November is Bladder Health Month! Since bladder health is important for everyone, make sure you review these six steps to a healthier bladder:

 

Mind your liquids. 

Alcohol and caffeine are hard on your bladder. Cut down on items like chocolate, sodas, tea, and coffee. Most individuals need to drink half your body weight in ounces of water. It is also best to drink at least half of your liquid consumption in water each day. Nothing is better for your bladder health than water! 

 

Dress in a way that promotes bladder good health.

Wear loose-fitting clothes and cotton underwear. Loose-fitting, cotton clothing allows air to keep the area around the urethra dry. Nylon underwear and tight-fitting jeans may trap moisture, helping bacteria grow.

 

Eat healthy and maintain a healthy weight.

High fiber foods such as whole grains, fruits and vegetables help your body to avoid constipation. Over-full bowels due to constipation can press on the bladder. This reduces the amount of urine it can hold, making you feel you need to pass urine urgently. Constipation can also affect your pelvic floor muscles.

 

Quit smoking. 

Not only does smoking increase your risk of bladder cancer, but it also can lead to incontinence. This happens when a chronic cough that develops from smoking puts extra pressure on the bladder.

 

Be mindful when urinating.

Fully empty the bladder each time you urinate by taking the time to relax and not rush urination. For women, it is best to sit on the toilet seat as hovering over the seat may make relaxing more difficult.

Women should always wipe from front to back after urinating or having a bowel movement to keep bacteria from getting into the urethra. 

 

Urinate after sex. 

Men and women alike should urinate following sex to flush away bacteria that may have entered the urethra during intercourse.

 

Exercise. 

Physical activity not only helps you maintain or lose weight, but it helps prevent constipation. Pelvic floor exercises, also known as Kegel exercises, in particular, help hold urine in the bladder. Performing these exercises daily strengthens these muscles and prevents urine from leaking when you cough, sneeze, lift, or have a sudden urge to urinate or laugh.

 

 

Need a urologist? Call our Physician Referral Line today! 

 

Disclaimer 

 

The Comanche County Memorial Hospital website does not provide specific medical advice for individual cases. Comanche County Memorial Hospital does not endorse any medical or professional services obtained through information provided on this site, articles on the site or any links on this site.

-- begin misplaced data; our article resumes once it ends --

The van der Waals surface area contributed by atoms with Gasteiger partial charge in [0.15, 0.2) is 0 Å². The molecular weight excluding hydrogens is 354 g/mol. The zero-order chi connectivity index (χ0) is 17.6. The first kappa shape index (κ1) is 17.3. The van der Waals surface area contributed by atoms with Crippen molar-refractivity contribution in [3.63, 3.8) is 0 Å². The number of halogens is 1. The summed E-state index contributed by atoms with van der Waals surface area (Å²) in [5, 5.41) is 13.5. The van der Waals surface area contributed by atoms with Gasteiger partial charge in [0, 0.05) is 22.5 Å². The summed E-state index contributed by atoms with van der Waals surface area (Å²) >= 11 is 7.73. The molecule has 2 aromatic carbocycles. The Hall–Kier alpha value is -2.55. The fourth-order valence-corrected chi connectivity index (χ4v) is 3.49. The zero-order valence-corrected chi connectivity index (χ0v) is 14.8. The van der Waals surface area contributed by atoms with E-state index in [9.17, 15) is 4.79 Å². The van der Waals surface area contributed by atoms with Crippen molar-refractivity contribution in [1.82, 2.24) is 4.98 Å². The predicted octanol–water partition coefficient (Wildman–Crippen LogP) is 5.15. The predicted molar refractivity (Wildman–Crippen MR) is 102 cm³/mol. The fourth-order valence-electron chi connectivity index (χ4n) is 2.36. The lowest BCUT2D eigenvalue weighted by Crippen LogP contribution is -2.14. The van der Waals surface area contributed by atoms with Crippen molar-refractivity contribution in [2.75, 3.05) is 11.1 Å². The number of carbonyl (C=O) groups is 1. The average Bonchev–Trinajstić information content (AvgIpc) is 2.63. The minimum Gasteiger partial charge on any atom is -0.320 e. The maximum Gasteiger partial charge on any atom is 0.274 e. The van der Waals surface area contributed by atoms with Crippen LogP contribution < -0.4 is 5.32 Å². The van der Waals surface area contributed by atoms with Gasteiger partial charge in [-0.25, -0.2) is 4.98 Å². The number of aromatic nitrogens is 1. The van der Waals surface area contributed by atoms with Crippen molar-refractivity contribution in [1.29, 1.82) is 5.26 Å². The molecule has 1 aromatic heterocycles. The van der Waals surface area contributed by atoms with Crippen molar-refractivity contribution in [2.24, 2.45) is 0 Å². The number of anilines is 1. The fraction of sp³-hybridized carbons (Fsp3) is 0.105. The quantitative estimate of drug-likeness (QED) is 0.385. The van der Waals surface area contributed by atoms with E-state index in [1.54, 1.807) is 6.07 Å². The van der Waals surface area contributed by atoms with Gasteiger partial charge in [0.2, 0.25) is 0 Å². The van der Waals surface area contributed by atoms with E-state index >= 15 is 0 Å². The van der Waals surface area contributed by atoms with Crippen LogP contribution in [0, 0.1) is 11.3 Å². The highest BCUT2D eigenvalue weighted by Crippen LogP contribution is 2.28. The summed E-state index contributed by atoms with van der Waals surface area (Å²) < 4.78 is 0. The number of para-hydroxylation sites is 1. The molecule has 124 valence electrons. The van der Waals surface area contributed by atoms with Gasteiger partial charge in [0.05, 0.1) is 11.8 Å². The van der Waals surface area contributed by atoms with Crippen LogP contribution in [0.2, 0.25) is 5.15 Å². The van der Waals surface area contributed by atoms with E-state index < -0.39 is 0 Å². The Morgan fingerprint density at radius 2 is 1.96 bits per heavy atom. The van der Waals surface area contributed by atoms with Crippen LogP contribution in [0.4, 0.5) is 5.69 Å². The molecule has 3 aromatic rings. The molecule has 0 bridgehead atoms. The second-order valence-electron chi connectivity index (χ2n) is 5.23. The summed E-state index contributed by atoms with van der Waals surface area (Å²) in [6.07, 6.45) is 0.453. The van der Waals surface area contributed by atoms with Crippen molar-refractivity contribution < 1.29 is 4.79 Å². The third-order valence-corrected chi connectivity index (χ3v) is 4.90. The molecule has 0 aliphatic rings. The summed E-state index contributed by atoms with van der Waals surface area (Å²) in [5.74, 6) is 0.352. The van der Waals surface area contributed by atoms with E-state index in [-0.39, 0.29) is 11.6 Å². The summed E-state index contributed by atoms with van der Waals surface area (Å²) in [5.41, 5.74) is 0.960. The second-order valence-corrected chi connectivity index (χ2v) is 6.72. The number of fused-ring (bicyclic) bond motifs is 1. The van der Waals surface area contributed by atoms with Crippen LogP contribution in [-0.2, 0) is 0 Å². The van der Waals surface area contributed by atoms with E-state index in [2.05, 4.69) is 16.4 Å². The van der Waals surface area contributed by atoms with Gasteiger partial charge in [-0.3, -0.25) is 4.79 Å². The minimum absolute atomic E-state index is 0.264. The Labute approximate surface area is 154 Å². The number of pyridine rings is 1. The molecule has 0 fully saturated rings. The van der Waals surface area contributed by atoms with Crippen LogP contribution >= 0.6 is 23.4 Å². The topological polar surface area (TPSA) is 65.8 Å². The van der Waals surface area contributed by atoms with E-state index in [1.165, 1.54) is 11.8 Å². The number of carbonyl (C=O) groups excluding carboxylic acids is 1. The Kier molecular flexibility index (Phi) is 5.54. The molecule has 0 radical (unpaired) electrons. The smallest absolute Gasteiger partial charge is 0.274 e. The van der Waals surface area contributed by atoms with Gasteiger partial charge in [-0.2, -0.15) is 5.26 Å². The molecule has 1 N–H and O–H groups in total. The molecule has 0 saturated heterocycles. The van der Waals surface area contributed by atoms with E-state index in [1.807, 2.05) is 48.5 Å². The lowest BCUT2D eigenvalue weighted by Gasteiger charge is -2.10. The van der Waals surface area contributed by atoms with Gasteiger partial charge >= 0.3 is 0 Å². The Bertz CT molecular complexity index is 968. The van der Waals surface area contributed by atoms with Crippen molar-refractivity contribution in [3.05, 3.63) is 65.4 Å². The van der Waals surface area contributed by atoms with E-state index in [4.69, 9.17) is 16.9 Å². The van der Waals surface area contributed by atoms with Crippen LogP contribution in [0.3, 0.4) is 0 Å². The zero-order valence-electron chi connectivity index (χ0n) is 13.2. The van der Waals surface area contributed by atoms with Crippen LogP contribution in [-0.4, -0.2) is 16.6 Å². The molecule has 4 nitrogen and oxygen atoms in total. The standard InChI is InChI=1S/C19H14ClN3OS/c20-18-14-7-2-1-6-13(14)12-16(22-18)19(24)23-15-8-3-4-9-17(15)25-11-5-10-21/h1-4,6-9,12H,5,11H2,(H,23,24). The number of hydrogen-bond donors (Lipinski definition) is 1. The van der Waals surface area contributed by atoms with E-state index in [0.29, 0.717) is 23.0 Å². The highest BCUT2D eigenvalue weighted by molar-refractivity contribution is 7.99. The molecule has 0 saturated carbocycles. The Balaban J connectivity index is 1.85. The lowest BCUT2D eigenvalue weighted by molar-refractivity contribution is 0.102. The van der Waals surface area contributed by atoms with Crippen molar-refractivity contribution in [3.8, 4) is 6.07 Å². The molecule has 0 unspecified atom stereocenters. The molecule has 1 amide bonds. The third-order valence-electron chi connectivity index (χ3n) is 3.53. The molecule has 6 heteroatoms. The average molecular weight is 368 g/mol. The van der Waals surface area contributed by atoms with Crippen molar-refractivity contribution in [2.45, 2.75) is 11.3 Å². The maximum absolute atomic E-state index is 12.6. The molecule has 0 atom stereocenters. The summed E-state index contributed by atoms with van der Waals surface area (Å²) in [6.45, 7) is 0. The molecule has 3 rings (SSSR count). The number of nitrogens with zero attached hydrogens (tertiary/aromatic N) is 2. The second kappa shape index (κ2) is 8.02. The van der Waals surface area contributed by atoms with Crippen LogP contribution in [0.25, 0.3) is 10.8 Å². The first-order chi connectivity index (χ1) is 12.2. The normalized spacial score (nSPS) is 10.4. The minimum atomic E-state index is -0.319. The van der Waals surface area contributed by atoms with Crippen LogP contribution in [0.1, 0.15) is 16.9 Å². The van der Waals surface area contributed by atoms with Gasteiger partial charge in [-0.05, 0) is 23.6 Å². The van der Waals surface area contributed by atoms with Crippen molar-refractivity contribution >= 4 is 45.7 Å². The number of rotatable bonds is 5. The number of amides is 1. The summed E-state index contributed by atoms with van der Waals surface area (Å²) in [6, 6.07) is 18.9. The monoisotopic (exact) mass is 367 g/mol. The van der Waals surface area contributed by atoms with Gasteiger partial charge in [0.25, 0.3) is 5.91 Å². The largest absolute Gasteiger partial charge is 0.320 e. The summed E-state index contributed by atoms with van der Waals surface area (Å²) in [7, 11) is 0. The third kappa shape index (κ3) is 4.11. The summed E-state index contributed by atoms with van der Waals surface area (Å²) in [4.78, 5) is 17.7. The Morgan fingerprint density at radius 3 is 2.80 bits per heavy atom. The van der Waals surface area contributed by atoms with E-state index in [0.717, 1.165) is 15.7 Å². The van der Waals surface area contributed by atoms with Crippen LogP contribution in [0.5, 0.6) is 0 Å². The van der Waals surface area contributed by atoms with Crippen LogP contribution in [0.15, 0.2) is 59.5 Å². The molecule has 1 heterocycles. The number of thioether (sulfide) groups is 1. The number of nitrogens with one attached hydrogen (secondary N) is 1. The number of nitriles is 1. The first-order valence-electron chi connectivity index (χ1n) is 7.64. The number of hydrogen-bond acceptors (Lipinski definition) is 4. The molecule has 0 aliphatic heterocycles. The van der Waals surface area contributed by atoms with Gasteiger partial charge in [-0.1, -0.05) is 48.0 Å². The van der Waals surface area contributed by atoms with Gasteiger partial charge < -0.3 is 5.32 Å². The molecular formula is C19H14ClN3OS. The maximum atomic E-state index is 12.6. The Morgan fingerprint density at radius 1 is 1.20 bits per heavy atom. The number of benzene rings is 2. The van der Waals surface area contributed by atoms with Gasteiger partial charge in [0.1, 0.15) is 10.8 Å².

Use of the information obtained by the Comanche County Memorial Hospital website does not replace medical advice given by a qualified medical provider to meet the medical needs of our readers or others.

 

While content is frequently updated, medical information changes quickly. Information may be out of date, and/or contain inaccuracies or typographical errors. For questions or concerns, please contact us at contact@ccmhhealth.com.

What is Oklahoma Yellow Dot?

The “Yellow Dot” Program is a free service. It helps save lives during a car crash by alerting first responders to a yellow decal on the driver’s side rear window. The decal signals first responders to check in the glove compartment for the corresponding “Yellow Dot” form. This form contains crucial emergency information to help the victim.

Oklahoma Yellow Dot helps citizens of all ages in the event of a car crash or other medical emergency. It improves communication between first responders and car accident victims at a time when victims may be unable to communicate for themselves.

OK Yellow Dot is currently in Comanche County and other surrounding counties. The program is sponsored by Lawton Community Health Centers and BancFirst.

You can pick up your Oklahoma Yellow Dot window cling and form at: Lawton Community Health Center locations, BancFirst branches and CCMH Front Desk.

Please go to our Facebook page and like our page Oklahoma Yellow Dot. For more information, please visit our website: www.okyellowdot.org.

man with GERD cooking

8 Steps to Living a Happier Life with GERD

Heartburn is such a common condition that it is often ignored as caused by poor lifestyle decisions. Occasional heartburn may not be anything to be concerned about, but gastroesophageal reflux disease (GERD) is characterized by chronic, recurring heartburn. Without proper care, it may lead to more serious complications. 

 

When a patient has GERD, damage results from repeated or prolonged exposure of the lining of the esophagus to acidic contents from the stomach. This occurs as acidic stomach contents flow backward (reflux) into the esophagus.